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Ahmad hasn’t faced charges in Britain, but has been held without trial for eight years in a U.K. prison. In an interview that took place after the BBC won a legal battle to speak with Ahmad, he insisted he did not condone terrorism and urged authorities to put him on trial in the U.K.
Faras Baloch, a legal adviser to Ahmad’s family, said their "best chance" of fighting extradition now lies in getting a trial in Britain. "We are going to press for him to be tried in the U.K.," Baloch said, adding that justice should not be outsourced to the U.S.
Ahmad’s brother-in-law, Fahad Ansari, said the family hopes to appeal to the European Court’s grand chamber. He questioned the alleged "torture" and "inhuman and degrading treatment" in Supermax prisons.
"It is completely inhumane and no country can justify sending one of its citizens to such a scenario," he said.
Two other cases were also considered by the European court, which decided extradition to the U.S. would not violate EU human rights laws.
Khalid al-Fawwaz, a Saudi citizen, and Adel Abdul Bary, who is Egyptian, are wanted over the 1998 bombings of two U.S. embassies in Kenya and Tanzania that killed 224 people. Al-Fawwaz, allegedly Osama bin Laden’s representative in Britain, has been charged with more than 269 counts of counts of murder.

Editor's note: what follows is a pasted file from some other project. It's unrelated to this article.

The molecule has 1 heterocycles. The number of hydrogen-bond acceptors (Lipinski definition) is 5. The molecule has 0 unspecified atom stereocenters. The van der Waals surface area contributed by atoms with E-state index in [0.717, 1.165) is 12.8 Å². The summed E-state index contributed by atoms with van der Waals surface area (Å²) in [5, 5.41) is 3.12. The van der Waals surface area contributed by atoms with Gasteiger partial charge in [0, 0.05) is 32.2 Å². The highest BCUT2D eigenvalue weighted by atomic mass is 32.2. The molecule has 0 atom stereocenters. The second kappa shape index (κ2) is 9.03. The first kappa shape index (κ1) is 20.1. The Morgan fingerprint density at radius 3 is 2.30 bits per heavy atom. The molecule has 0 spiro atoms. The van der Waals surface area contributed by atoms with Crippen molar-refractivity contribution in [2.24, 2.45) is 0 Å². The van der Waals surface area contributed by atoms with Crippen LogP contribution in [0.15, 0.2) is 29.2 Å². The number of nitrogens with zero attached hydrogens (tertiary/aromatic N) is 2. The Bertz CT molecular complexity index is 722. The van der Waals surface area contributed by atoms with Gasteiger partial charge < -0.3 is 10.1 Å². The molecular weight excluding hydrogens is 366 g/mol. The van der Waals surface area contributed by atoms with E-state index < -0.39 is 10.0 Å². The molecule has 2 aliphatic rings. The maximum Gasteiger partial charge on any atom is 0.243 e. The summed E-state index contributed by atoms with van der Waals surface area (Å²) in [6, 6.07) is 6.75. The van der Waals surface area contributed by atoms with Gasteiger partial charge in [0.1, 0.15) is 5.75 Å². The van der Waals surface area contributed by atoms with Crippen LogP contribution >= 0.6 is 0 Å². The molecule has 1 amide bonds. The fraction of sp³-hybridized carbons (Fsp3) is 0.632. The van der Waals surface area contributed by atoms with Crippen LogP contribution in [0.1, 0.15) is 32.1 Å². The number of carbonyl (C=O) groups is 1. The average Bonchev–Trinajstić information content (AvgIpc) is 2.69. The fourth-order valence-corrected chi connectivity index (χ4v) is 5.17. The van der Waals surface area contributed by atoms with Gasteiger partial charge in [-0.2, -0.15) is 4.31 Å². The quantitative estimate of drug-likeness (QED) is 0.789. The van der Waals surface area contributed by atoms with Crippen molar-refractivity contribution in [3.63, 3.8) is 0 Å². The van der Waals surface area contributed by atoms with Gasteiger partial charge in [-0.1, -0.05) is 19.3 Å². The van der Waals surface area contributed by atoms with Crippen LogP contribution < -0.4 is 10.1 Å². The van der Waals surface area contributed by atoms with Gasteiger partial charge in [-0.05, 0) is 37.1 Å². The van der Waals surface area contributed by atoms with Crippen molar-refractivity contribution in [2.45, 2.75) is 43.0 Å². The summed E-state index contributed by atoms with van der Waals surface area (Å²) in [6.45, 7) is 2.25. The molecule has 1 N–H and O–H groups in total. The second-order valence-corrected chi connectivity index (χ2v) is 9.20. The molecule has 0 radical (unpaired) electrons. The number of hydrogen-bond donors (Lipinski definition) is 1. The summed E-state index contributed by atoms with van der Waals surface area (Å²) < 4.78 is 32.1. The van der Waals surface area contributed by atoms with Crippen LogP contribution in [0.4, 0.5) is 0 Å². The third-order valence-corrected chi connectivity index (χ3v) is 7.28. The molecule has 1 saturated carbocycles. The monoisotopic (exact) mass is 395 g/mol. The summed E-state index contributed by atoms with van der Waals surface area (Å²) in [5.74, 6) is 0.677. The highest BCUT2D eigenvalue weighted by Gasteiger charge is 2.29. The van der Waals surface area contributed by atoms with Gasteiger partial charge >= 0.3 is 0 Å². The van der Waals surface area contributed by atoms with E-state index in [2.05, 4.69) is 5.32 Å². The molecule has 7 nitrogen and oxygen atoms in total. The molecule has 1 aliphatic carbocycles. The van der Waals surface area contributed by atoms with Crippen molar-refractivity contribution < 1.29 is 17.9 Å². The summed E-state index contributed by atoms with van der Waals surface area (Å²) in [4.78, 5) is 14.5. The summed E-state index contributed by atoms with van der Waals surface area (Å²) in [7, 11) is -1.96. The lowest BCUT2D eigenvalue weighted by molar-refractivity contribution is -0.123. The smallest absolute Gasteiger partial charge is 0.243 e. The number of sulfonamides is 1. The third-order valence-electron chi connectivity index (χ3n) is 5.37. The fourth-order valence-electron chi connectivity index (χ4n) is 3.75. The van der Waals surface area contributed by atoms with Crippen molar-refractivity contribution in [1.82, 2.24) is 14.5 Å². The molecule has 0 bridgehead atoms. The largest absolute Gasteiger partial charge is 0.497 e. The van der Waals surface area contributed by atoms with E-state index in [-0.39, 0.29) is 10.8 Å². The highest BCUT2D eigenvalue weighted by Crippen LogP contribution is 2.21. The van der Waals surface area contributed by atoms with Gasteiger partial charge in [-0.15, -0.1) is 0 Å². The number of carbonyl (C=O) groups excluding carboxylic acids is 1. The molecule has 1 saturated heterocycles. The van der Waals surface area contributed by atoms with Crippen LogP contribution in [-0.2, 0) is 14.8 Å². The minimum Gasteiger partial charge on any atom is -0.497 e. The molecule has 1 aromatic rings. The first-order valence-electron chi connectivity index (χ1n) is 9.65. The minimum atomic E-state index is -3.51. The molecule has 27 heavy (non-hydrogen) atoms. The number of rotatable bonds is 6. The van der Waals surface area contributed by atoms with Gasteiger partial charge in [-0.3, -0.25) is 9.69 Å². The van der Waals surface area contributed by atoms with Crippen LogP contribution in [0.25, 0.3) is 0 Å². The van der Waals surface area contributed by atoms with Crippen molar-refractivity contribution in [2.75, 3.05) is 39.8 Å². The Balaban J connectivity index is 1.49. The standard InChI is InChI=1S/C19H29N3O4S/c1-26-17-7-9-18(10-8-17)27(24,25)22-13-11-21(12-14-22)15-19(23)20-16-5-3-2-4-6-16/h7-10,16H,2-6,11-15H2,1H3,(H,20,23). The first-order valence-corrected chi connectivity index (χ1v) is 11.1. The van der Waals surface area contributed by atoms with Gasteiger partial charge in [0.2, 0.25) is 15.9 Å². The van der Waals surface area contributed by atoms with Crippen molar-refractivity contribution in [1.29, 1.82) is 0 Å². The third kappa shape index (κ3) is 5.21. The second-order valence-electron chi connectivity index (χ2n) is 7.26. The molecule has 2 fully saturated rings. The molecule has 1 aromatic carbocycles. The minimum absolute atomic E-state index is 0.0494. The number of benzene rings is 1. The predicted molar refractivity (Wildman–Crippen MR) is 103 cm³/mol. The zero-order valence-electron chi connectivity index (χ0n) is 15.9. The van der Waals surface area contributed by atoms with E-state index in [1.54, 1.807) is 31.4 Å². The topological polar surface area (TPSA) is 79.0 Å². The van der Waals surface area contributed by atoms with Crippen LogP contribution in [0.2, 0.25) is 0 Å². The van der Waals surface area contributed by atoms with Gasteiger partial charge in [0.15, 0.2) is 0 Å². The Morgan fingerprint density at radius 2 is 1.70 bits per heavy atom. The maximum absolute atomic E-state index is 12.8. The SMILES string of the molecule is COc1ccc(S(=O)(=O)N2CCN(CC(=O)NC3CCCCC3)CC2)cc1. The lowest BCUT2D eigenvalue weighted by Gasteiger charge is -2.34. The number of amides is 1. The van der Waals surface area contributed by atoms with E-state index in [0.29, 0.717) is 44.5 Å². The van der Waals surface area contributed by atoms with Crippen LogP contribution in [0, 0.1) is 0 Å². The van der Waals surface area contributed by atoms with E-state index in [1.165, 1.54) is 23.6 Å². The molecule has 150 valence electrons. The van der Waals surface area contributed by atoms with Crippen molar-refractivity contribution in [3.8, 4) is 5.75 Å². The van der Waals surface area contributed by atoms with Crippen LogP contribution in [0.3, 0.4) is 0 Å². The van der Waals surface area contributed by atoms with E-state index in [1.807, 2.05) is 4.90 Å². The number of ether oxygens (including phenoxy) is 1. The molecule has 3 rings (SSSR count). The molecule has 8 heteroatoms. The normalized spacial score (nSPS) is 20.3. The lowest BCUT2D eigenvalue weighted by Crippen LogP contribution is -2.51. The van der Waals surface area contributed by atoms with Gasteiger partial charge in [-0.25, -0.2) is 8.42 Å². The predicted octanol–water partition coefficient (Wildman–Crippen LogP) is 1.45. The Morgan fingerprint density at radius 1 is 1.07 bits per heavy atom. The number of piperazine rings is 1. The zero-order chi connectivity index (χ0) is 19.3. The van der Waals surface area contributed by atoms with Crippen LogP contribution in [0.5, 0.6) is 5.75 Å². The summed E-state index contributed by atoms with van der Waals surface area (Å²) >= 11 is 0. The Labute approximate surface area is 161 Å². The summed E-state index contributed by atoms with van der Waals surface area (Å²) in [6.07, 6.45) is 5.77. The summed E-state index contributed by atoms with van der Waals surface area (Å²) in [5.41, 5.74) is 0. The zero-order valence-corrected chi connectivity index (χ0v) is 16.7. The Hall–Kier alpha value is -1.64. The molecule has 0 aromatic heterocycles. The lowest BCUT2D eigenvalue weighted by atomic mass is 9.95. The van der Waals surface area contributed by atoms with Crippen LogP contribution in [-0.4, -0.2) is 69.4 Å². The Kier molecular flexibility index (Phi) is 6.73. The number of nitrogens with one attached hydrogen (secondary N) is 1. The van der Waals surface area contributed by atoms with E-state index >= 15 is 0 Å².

Several politicians and political groups used the cases to highlight what they deemed failings in the U.K. legal system for taking so many years to clear up questions of extradition.
Keith Vaz, chairman of the Commons Home Affairs Select Committee, said the ruling underscored "the disarray of extradition and removals in the U.K. and pointed to the need to ensure the important cases are fast-tracked.
"Babar Ahmad alone has waited eight years for a decision on his case," he said. "This delay is unacceptable."
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